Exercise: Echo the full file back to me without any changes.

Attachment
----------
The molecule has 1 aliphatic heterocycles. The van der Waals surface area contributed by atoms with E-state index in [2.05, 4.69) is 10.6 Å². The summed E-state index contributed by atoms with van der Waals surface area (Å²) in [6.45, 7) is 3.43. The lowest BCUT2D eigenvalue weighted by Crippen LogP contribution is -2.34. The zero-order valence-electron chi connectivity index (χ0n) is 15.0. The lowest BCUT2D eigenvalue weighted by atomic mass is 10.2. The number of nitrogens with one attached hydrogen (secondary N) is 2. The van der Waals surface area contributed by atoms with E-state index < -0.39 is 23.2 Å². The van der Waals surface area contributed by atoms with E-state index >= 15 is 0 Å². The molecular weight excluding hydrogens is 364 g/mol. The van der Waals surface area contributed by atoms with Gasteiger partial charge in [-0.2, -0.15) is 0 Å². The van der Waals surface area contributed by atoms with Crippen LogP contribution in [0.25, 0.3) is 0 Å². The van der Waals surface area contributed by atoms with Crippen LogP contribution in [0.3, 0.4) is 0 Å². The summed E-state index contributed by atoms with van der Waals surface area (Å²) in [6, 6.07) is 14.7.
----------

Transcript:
The molecule has 1 aliphatic heterocycles. The van der Waals surface area contributed by atoms with E-state index in [2.05, 4.69) is 10.6 Å². The summed E-state index contributed by atoms with van der Waals surface area (Å²) in [6.45, 7) is 3.43. The lowest BCUT2D eigenvalue weighted by Crippen LogP contribution is -2.34. The zero-order valence-electron chi connectivity index (χ0n) is 15.0. The lowest BCUT2D eigenvalue weighted by atomic mass is 10.2. The number of nitrogens with one attached hydrogen (secondary N) is 2. The van der Waals surface area contributed by atoms with E-state index < -0.39 is 23.2 Å². The van der Waals surface area contributed by atoms with E-state index >= 15 is 0 Å². The molecular weight excluding hydrogens is 364 g/mol. The van der Waals surface area contributed by atoms with Gasteiger partial charge in [-0.2, -0.15) is 0 Å². The van der Waals surface area contributed by atoms with Crippen LogP contribution in [0.25, 0.3) is 0 Å². The van der Waals surface area contributed by atoms with Crippen LogP contribution in [0.3, 0.4) is 0 Å². The summed E-state index contributed by atoms with van der Waals surface area (Å²) in [6, 6.07) is 14.7.